Indian National flag and Swedish flag are pictured at the new IKEA store in Hyderabad. Curious customers lay on beds and nestled into armchairs as Ikea opened its first Indian outlet, hoping to wow a burgeoning middle class with offerings tweaked to local tastes, including its famous meatballs. AFP

If you thought frenzied crowds only lined up for rock concerts, football matches or the latest iPhone, guess again. The southern Indian city of Hyderabad saw a mad rush this week to buy do-it-yourself furniture and home goods as Sweden’s IKEA opened its first store in the country.

This was certainly a long-awaited milestone in an economy that started opening its consumer industry to foreign investment as far back as 1991 when it started a liberalization program.

Retail has been a holy cow for India’s policy-makers as lobbies fear the livelihoods of millions of shopkeepers are at stake. IKEA launched in India after many hurdles and a 12-year-long wait after the government gave the green flag for ‘single brand retail.’

Multi-brand retail is still a no-go area in India but Walmart got a foothold this year by acquiring online retailer Flipkart to combine with its own wholesale venture that can sell only to retailers, not end-consumers.

At one level, the near stampede at IKEA’s first store marks the arrival of cool-crazy Gen X, Gen Y and Millennials in the land of Mahatma Gandhi, the austere loincloth-clad leader who won independence for India from British rule.

At another, looking seriously, one would see questions looming on whether IKEA can pull it off in India because the country’s resources, income levels and tastes all have a uniqueness not so easy to address for every Western big brand trying to find a fortune in the world’s fastest-growing major economy – or the “next China.”

Hyderabad is home to a teeming technology industry, and its favorite employers include Microsoft, Facebook and Amazon. Police in the rocky suburban area understandably named “Cyberabad” even put out a traffic advisory as the crowds surged to walk the 400,000-square-feet IKEA store which an average Indian would compare with a cricket stadium for size.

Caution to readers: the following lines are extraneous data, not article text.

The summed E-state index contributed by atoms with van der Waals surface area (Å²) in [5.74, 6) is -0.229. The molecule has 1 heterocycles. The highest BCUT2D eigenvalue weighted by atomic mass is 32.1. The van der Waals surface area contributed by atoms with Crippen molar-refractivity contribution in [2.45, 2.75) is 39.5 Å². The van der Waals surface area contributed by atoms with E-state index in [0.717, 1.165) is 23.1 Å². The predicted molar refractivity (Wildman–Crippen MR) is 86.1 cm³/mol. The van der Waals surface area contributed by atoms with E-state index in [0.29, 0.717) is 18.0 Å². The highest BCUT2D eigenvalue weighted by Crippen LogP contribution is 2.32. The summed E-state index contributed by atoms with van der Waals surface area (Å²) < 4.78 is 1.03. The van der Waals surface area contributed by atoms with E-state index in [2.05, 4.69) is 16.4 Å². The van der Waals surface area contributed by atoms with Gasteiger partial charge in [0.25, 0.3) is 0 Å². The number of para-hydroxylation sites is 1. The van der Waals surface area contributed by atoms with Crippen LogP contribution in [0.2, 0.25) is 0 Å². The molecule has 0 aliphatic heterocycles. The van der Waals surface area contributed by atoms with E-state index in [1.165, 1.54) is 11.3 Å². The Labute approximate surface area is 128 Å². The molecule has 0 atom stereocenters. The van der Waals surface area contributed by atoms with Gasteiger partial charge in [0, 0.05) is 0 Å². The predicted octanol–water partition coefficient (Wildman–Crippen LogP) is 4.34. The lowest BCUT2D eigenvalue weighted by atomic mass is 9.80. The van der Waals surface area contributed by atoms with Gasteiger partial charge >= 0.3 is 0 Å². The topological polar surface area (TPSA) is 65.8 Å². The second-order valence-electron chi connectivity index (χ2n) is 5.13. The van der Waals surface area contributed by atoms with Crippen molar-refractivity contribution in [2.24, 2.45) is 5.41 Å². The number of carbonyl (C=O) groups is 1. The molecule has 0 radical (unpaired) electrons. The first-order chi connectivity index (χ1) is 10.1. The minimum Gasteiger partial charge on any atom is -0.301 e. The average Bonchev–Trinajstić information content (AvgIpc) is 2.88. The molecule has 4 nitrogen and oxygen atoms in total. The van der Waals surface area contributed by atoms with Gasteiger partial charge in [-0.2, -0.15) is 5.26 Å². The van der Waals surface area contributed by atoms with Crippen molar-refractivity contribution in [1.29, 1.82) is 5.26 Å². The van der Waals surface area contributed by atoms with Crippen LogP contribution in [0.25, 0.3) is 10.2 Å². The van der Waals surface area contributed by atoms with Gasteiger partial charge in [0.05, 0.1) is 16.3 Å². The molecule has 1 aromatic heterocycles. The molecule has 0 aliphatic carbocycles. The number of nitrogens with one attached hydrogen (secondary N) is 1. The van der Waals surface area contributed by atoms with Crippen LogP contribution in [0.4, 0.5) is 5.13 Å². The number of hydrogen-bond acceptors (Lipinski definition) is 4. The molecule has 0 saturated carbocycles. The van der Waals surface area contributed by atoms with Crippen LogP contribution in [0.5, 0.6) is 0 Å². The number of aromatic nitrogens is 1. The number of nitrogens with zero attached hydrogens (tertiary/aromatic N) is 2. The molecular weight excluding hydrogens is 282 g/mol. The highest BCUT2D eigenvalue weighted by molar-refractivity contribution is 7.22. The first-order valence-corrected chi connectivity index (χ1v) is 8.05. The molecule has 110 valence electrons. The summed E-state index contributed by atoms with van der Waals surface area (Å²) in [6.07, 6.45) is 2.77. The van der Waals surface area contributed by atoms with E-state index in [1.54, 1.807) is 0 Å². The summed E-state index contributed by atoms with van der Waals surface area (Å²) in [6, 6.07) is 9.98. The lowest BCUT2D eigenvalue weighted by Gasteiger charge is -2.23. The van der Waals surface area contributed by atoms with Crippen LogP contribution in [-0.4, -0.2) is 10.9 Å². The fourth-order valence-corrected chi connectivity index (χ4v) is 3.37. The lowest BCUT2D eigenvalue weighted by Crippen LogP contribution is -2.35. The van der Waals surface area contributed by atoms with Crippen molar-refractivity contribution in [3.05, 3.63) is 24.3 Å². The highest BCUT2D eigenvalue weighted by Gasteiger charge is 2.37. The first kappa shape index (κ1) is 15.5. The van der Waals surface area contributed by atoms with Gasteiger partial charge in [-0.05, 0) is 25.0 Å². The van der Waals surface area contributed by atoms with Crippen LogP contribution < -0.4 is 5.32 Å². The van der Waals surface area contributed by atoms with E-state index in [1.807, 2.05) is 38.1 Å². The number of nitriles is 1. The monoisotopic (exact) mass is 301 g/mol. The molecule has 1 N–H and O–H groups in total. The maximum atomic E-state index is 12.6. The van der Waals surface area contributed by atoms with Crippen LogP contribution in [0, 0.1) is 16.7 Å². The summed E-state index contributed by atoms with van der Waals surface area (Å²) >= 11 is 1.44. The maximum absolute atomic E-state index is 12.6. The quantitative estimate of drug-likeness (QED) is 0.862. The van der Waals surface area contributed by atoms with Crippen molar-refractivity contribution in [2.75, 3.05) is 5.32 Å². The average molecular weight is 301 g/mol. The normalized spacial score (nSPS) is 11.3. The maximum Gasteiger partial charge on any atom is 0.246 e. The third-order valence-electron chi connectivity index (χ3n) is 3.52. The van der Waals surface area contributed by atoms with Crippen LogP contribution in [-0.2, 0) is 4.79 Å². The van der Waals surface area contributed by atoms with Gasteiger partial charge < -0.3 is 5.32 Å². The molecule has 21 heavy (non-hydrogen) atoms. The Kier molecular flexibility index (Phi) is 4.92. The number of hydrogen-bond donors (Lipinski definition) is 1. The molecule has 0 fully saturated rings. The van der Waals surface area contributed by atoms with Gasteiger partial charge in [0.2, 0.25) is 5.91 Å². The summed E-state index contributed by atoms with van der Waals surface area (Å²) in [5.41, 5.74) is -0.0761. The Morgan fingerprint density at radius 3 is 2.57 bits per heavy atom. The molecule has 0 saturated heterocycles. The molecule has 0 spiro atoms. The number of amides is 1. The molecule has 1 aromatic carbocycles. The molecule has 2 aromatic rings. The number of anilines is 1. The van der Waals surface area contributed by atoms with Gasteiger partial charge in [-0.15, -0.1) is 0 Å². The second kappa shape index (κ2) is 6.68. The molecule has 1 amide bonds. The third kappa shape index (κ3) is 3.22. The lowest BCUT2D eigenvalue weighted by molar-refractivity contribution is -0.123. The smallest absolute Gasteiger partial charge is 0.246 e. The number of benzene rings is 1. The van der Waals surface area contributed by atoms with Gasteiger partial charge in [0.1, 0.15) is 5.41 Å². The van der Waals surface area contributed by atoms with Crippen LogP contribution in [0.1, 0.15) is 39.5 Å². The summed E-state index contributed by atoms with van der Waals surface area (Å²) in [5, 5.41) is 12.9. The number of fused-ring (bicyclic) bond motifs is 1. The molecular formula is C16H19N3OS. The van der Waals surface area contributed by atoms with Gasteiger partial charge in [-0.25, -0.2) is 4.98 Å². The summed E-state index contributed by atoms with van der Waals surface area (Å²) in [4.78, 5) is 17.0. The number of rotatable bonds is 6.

Aiming to conquer India’s 1.25 billion population market, IKEA plans to invest more than $145 million, open 25 Indian stores by 2025 and hire nearly 15,000 staff. It also aims to source at least half its products from Indian suppliers in a job-spinning promise to the government.

However, there is more to India’s economy than it seems. Hyderabad alone has a population of 6.8 million compared with all of Sweden’s 10 million. IKEA’s big-store promise is typically built on three key points: It saves time for busy, well-paid consumers, offers rich designs and ideas for interiors and cuts back on labor costs with its DIY kits usually assembled by users at home.

But the premise might unfold differently in India.

A lot would depend on whether IKEA ‘Indianizes’ its offerings. It may like to take some pointers from the playbook of McDonald’s which ushered in vegetarian burgers and home delivery for the first time on the planet to serve the Indian market.

To its credit, IKEA did adapt well to the Chinese market with some modifications and price points to woo aspirational (read: West-loving) consumers. But it also faced issues like an embarrassing recall of 1.7 million chests and drawers in China.  IKEA needs to find a golden mean between design, quality and affordability in Asian markets, and India is a tough one to crack.

For the moment, IKEA in India is happy to take pricing tips from Coca Cola, offering 1,000 “affordable” products below 200 rupees, the way Coke ushered in a five-rupee bottle in India. But seriously, are mugs and doormats good enough? An armchair at Rs 4,990 is extremely high for the market.

That brings us to India’s famed artisans.  Most Indian cities have artistically inclined traditional carpenters. A lot of them worshippers of Vishwakarma, a Hindu god associated with craft-making and known as ‘The Divine Craftsman‘.

A good local carpenter can often rip off fancy designs if you show him an IKEA brochure. He may deliver a lookalike at a fraction of the price — sometimes with wood stronger than the light materials IKEA is famous for using.

In kitchenware and soft furnishings and such, IKEA may have to contend with the might of an Amazon or a Walmart-blessed Flipkart which increasingly deliver nearly anything online. Or there is the local Big Bazaar, where most home items are available at bargain prices.

At the other end of the upscale furniture game, there are nimble startups such as Pepperfry that offer to rich-but-laid-back Indian consumers trendy furniture ordered online with free home delivery and installation. Pepperfry sells iconic chairs that can give IKEA a run for its kroners at comparable prices with lush designs and the bonus of home service.

Indian families like to lounge at malls and eat out at weekends and an IKEA store with easy snacks and drool-worthy designs may be a good outing. With a 1,000-seat restaurant in its first store that sells samosas at Rs 10 (15 US cents), IKEA may wonder if it is in the fast food business or furniture. Is there a guarantee that experience tourism turns into sustainable shopping volumes when the novelty wears off?

The Swedish giant may well end up adapting its native coffee break idea of ‘Fika‘ for the land of the ‘tiffin’. Indians do love to chat over chai and snacks, whatever the brand of the chairs they sit on.

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